With the proper preparation, students may complete one or two semesters of engineering education during study abroad. All students preparing for study abroad must petition their major department about specific courses planned away from CU and ensure that the college residency requirement is satisfied.
The following honorary engineering societies have active student chapters in the College of Engineering and Applied Science:
Student chapters of the following professional or social societies meet frequently to present papers, speakers, films, and other programs of technical interest:
A student organization, the University of Colorado Engineering Council (UCEC), represents students in the College of Engineering and Applied Science. UCEC supervises matters of interest to all undergraduate students through the control board, its legislative body. Students in this college also publish the Colorado Engineer Magazine, first published in 1904.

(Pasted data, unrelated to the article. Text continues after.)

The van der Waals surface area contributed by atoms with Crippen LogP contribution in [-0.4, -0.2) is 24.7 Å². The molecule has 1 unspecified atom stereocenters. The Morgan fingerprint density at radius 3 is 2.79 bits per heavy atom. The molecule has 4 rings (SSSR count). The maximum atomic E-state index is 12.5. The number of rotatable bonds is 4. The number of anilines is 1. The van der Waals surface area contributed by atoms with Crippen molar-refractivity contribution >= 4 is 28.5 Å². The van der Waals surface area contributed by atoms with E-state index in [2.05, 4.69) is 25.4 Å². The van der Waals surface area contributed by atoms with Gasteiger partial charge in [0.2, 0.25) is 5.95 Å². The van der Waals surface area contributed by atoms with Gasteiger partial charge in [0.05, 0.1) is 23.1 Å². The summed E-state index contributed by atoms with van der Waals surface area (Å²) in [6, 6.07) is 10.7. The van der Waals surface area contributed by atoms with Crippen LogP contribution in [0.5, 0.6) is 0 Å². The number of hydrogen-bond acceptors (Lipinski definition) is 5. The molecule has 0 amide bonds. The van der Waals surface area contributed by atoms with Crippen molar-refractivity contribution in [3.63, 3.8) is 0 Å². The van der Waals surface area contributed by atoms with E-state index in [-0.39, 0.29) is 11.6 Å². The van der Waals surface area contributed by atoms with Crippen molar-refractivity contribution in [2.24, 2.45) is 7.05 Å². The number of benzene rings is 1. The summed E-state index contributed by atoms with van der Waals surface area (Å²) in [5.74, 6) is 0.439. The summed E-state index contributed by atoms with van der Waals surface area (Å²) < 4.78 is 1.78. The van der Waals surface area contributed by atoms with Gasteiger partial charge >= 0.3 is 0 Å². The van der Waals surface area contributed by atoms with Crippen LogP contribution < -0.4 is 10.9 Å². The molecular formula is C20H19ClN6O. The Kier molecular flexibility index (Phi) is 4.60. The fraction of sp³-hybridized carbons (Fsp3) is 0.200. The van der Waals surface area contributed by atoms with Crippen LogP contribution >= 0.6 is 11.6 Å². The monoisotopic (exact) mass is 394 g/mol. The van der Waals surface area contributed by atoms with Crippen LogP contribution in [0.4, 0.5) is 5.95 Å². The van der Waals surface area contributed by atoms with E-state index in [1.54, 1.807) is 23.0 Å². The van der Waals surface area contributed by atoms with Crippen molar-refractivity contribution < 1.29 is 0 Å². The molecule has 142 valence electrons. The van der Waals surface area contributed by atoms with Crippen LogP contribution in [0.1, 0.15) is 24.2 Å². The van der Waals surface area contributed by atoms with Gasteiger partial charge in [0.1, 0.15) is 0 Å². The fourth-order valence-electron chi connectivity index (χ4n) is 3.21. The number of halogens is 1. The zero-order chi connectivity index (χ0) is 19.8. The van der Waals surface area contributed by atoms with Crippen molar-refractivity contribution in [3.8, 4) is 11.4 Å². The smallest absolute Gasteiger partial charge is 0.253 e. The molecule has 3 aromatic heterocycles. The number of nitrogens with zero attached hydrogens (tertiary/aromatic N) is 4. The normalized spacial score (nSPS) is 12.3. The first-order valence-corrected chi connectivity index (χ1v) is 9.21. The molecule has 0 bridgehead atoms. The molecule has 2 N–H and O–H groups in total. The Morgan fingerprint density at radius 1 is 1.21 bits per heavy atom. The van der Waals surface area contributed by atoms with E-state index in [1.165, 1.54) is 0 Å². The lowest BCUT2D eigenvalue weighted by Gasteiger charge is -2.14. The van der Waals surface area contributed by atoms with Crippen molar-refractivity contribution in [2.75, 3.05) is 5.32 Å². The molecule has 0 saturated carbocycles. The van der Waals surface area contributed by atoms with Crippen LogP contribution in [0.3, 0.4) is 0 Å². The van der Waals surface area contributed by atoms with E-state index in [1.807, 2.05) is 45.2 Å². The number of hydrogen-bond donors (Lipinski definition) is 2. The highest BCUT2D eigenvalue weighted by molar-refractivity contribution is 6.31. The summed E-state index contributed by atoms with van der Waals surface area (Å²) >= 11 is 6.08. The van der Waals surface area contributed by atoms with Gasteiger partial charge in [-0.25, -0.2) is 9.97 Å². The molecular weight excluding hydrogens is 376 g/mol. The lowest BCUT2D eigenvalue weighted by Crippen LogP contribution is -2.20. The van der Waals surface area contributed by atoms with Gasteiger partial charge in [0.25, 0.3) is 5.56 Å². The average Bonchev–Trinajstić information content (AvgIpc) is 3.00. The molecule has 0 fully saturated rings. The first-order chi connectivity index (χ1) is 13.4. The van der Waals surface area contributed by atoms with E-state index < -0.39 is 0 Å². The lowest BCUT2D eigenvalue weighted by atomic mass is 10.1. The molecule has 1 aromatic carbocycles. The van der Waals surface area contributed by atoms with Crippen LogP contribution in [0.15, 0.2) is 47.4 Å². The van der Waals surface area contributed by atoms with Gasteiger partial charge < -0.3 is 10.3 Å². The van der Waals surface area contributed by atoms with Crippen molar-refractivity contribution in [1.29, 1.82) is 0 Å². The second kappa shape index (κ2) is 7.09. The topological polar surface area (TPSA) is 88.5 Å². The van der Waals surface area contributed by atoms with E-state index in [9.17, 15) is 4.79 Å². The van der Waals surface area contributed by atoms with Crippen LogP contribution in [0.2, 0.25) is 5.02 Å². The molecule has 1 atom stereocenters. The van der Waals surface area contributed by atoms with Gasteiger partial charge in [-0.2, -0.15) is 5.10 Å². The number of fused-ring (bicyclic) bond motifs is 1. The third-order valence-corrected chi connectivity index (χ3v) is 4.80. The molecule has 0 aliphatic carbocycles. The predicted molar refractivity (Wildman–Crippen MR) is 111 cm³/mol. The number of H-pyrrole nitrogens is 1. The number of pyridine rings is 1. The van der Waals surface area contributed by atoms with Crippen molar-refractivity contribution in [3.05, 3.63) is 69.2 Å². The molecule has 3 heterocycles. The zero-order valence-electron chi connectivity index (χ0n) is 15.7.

The college-wide BOLD (Broadening Opportunity through Leadership and Diversity) Center focuses the college’s inclusion–centered access, retention, and performance initiatives. The BOLD Center creates a vibrant and inclusive community of students from a wide range of backgrounds, preparing engineers with diverse perspectives to be innovative leaders in a global society. Through BOLD-inspired and -led initiatives, the college is dedicated to becoming a leader in attracting, preparing, and expanding opportunities for students historically underrepresented in engineering—including students from low-income families and those who are the first in their family to attend college. The BOLD Center team focuses deeply on measurable outcomes to significantly improve upon historical student access, retention, and performance results.
BOLDly Moving Forward. The BOLD Center achieves breakthroughs in attracting, preparing, and expanding opportunities for historically underrepresented students in engineering through academic offerings that inspire and motivate student success. Building strong community among students who might otherwise feel isolated is also a BOLD key to student success. BOLD promotes student engagement, achievement, and retention in engineering through a focus on community building, leadership, and professional development activities, coupled with strong academics and an expectation for achieving excellence.